China on Friday asked American politicians not to "waste" their time by trying to drive a "wedge" between the ruling Communist Party and the Chinese people over the deadly coronavirus pandemic.
Chinese Foreign Ministry spokesperson Hua Chunying during a media briefing here said it was under the leadership of the Communist Party of China (CPC), Chinese people made important progress in fighting the pandemic.
"Accusing Chinese political system. We cannot accept this. They are doing it out of malicious intentions. They want to drive a wedge between the CPC and people," Hua said.
"The US politicians shouldn't waste time in driving a wedge between the CPC and the people. Our political systems can co-exist and this serves the common interest of both the people," she said, responding to criticism on a host of issues related to China by US Secretary of State Mike Pompeo.
In recent days, US President Donald Trump and Pompeo have claimed that the deadly virus originated from the Wuhan Institute of Virology in the central Chinese city of Wuhan, where the outbreak was first detected last December.
The Trump administration is currently weighing punitive actions against China over its early handling of the global health emergency. Washington is also pressing Beijing to allow American experts to probe the origin of the deadly virus.
China has stoutly denied the allegations and says the US wants to distract from its own response to the pandemic ahead of the November presidential election in which Trump is seeking re-election.
The US is home to the world's largest and deadliest coronavirus outbreak, with more than 75,000 fatalities and over 1.2 million cases.
Pompeo, who is regularly accusing China on a slew of issues relating to the COVID-19, dominates the Chinese Foreign Ministry press briefings almost every day with a host of Chinese journalists raising questions one after another seeking response for comments.
This promoted her to say that the ministry's briefings have become a venue to refute Pompeo's "lies".
Stating that China and the US should not be enemies but "comrades" in this fight against this pandemic, she said, "Facing the coronavirus pandemic, ideological and political differences can be put aside. Life matters the most."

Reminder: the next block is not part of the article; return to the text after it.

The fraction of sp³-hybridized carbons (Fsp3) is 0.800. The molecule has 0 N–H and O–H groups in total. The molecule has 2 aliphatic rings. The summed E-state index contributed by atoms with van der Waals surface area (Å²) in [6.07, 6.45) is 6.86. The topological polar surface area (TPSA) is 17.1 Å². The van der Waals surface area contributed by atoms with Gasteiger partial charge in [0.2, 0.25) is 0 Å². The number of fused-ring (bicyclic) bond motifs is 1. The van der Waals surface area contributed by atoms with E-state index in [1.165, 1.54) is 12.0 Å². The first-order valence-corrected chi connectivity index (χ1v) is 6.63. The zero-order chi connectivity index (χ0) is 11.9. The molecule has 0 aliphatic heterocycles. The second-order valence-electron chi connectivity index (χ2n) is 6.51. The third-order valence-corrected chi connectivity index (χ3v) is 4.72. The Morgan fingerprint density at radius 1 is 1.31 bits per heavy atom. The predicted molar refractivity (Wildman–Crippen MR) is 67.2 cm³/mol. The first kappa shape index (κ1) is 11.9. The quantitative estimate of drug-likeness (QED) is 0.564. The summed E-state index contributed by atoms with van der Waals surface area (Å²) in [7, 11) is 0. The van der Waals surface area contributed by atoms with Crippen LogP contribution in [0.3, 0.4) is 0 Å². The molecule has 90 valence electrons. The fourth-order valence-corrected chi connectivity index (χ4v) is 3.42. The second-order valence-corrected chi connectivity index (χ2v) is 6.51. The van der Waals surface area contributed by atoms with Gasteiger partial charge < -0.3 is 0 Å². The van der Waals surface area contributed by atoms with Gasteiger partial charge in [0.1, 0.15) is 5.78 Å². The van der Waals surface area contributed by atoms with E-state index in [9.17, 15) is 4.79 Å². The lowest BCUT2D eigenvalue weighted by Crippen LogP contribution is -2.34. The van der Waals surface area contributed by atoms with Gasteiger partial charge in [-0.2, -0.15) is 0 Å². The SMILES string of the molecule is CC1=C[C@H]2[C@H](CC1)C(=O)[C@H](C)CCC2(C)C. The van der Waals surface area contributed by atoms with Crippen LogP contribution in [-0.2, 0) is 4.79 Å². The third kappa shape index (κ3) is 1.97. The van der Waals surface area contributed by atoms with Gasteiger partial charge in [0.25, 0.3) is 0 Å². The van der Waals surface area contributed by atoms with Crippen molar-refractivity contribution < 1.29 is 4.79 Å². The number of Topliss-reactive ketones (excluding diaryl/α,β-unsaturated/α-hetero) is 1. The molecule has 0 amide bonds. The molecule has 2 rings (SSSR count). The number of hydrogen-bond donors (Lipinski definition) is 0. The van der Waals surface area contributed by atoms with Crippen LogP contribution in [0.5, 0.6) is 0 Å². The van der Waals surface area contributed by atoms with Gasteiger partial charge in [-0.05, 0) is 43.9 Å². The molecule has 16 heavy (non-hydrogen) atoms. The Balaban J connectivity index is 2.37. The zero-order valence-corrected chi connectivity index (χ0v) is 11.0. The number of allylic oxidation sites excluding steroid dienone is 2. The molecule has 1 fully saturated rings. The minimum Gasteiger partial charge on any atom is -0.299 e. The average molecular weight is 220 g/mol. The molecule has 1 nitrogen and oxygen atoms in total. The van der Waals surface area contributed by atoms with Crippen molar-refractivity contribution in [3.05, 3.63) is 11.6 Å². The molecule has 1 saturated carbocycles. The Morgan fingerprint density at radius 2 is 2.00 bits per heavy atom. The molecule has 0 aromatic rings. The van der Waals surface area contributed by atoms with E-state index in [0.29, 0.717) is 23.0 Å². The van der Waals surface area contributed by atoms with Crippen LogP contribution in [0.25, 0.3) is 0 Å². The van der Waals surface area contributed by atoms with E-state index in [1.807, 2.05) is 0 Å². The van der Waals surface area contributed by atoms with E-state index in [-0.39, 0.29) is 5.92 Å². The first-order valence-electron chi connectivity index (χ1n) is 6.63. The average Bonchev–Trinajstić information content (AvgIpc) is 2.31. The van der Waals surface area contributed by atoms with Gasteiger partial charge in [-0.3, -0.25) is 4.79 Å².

On Trump's allegation that China may have made "enormous mistake", Hua said "hat enormous mistakes we made. This is a sudden disease we confronted among the first to be affected by the virus", she said.
"China took comprehensive and rigorous measures and our efforts have been recognised by the international community. When we look at the US it is simple math. Who has been making an effective response and who has not. I don't want to compare the two countries but you reporters make us compare," she said.
She also backpedalled on the allegations made by her colleague Zhao Lijian earlier stating that the US army may have brought the coronavirus to Wuhan during the last year's military games.
Asked about reports that some athletes had fallen ill during the world military games held in Wuhan in October last year and the allegation by Zhao blaming the US army, Hua said, "I notice that he used the word 'may be' but you (media) kept paying attention to that".
On March 12, Zhao, previously China's deputy Ambassador to Pakistan tweeted "@CDCDirector ;2/2 CDC was caught on the spot. When did patient zero begin in the US? How many people are infected? What are the names of the hospitals? It might be US army who brought the epidemic to Wuhan. Be transparent! Make public your data! The US owes us an explanation!".
While the US lodged diplomatic protest over his comments, China did not press for investigations on his allegations.
Hua said China's government position is that tracing the origin is a scientific issue and should be assessed by scientists and professionals.
"Almost all scientists in the world haven't got to any conclusion about the origin of the virus. Their biggest consensus is that it comes from nature", she said.
Slamming China for a "disinformation campaign, Pompeo accused the World Health Organization of failing in its mission to provide the information to the world in a timely fashion about the risk that was emanating from China.